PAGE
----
The First Circuit Court of Appeals recently decided the case of Ford, Trustee v. Skorich, holding that the creation of an escrow account for the proceeds of the sale of real estate did not constitute a preferential transfer. The $300,000 from the sale of the real estate were generated during a divorce in which the debtor and his former spouse placed the money into the escrow account pursuant to a state divorce court order which protected the funds until a final divorce judgment. The state court awarded the entire account to the debtor's former spouse in the divorce judgment.
After the debtor fled Chapter 7, the debtor's bankruptcy trustee attempted to recover the funds in the escrow account, asserting that the placement of the money into the account was a preferential transfer. Preferential transfers can be "avoided" in bankruptcy if the transfers are to a creditor for a debt that arose before the bankruptcy.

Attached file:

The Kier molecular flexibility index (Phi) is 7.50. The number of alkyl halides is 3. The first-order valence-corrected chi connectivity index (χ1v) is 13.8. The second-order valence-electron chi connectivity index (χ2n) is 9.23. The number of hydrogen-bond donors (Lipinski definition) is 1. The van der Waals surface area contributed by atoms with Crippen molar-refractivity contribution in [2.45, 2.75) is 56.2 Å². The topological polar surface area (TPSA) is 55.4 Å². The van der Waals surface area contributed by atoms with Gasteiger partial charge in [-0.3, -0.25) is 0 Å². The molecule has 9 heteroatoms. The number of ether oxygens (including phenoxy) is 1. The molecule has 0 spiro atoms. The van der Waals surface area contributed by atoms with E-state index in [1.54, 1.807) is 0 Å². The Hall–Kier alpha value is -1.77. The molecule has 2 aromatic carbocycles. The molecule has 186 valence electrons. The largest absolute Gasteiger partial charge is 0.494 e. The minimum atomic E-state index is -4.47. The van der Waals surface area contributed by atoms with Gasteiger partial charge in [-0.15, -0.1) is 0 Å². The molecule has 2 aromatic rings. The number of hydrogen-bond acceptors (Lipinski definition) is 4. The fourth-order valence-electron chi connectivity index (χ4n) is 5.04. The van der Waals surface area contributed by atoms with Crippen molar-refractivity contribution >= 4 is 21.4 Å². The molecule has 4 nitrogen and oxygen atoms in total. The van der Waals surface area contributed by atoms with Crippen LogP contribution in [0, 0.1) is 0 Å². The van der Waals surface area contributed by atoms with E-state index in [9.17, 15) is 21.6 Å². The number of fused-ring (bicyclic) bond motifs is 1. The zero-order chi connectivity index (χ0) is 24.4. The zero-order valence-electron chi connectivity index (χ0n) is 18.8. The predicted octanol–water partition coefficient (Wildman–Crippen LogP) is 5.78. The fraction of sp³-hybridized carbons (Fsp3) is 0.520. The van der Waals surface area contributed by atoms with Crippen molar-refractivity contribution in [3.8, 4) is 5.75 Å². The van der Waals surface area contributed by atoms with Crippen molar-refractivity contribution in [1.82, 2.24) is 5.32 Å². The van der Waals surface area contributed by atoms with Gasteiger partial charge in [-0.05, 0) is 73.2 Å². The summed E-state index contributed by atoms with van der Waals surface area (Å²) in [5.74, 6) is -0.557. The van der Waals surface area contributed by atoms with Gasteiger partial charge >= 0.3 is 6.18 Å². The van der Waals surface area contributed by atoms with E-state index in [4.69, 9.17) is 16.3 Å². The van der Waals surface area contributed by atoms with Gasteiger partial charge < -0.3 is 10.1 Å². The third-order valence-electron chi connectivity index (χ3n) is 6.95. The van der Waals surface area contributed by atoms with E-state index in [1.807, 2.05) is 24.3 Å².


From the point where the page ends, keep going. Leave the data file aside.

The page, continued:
The First Circuit concluded that the placement of the funds into the account took place at a time when the debtor's spouse was not a creditor, and the transfer was not on account of of a pre-petition debt. This decision is important in its discussion of the intersection of bankruptcy and divorce. Where there is a divorce pending at the time of a bankruptcy filing, and assets are transferred from the names of the divorcing parties into escrow accounts, it is unlikely that a bankruptcy court will intefere with a state court distribution of those assets in a divorce judgment.